Let’s be honest, do you really think the annual employee survey measures the motivation and satisfaction in your organization? You wouldn’t check in with your friends and family once every year to see how they’re getting on, so why is it commonplace for employees to be given the chance to voice their opinions so infrequently? Not only do these surveys often take such a long time to fill in (and just think about how valuable those hours could be when used on more productive things), but the data collected by HR departments can be overwhelming, resulting in analysis taking months to be completed. Often, it simply isn’t accurately examined at all.
An alternative to annual employee surveys is weekly reflection meetings, which can help improve … [+]
A good example is that of UPS, which in 1997 was hit by staff strike just ten months after having received impressive marks for employee morale in its annual survey. Whilst the survey had found that employee satisfaction was very high, it had failed to uncover bitter complaints about the proliferation of part-time jobs within the company, which was a core issue during the strike.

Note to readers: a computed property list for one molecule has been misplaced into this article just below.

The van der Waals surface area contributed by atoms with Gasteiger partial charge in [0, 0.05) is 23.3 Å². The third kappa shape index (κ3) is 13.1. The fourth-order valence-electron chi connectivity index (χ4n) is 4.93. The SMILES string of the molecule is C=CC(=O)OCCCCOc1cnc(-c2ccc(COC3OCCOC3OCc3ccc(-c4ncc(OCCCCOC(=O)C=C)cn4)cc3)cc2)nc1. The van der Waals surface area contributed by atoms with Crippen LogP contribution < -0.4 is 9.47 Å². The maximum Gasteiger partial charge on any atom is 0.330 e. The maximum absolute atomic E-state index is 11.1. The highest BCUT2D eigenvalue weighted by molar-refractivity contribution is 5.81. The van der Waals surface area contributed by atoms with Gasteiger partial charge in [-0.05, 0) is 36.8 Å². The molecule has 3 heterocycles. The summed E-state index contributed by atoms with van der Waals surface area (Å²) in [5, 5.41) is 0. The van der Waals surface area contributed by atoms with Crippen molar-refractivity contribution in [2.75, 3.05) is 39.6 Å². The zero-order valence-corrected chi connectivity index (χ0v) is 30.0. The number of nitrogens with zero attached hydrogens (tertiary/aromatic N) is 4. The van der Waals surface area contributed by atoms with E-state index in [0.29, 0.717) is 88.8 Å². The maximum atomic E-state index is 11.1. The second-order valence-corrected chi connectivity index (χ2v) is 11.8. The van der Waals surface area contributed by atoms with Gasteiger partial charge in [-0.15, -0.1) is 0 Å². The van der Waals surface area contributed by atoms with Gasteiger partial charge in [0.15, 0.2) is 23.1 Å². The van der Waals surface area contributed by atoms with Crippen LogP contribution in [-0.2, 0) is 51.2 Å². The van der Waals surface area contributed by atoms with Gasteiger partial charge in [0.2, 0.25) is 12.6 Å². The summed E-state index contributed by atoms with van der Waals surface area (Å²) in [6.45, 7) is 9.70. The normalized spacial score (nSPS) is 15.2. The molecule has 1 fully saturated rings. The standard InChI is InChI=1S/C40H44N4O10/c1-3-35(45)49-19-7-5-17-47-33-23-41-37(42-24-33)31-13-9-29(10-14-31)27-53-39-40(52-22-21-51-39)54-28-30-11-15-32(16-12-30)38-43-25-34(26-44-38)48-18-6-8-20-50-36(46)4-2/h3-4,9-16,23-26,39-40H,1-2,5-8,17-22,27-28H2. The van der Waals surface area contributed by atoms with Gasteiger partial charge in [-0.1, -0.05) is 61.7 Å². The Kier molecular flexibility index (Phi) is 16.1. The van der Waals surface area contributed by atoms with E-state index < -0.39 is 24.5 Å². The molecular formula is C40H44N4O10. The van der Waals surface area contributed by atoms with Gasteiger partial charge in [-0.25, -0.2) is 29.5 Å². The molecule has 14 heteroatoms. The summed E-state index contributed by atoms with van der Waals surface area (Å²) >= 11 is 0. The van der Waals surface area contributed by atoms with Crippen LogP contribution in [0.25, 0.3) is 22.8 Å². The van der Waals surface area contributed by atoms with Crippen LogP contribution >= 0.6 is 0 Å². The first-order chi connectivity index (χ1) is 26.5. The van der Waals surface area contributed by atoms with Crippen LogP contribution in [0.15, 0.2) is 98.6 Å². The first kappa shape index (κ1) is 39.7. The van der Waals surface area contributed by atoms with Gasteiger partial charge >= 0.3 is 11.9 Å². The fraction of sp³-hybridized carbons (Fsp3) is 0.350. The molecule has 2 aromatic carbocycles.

Not only are they inefficient, staff don’t like them either. A study by Officevibe revealed 70% of employees don’t respond to annual surveys, with 29% thinking that they are pointless. 80% didn’t believe that HR managers would act on survey results…
Instead, measuring satisfaction and engagement levels regularly and over time will allow a company to understand which processes, practices and perks are working, and more quickly change or remove the ones that aren’t. With more frequent gauging of employee happiness and engagement, companies can resolve issues much quicker and in turn make lasting improvements to culture and processes, while employees will appreciate having their voices heard more frequently.
Weekly reflection meetings can help improve individual and collective team performances because they allow us to analyze the behaviours and actions that need to be repeated, adapted, and avoided.
But how do you keep employees, particularly the younger post-millennials and Generation Z’s, motivated in the first place? Consider what you can offer them beyond their salary.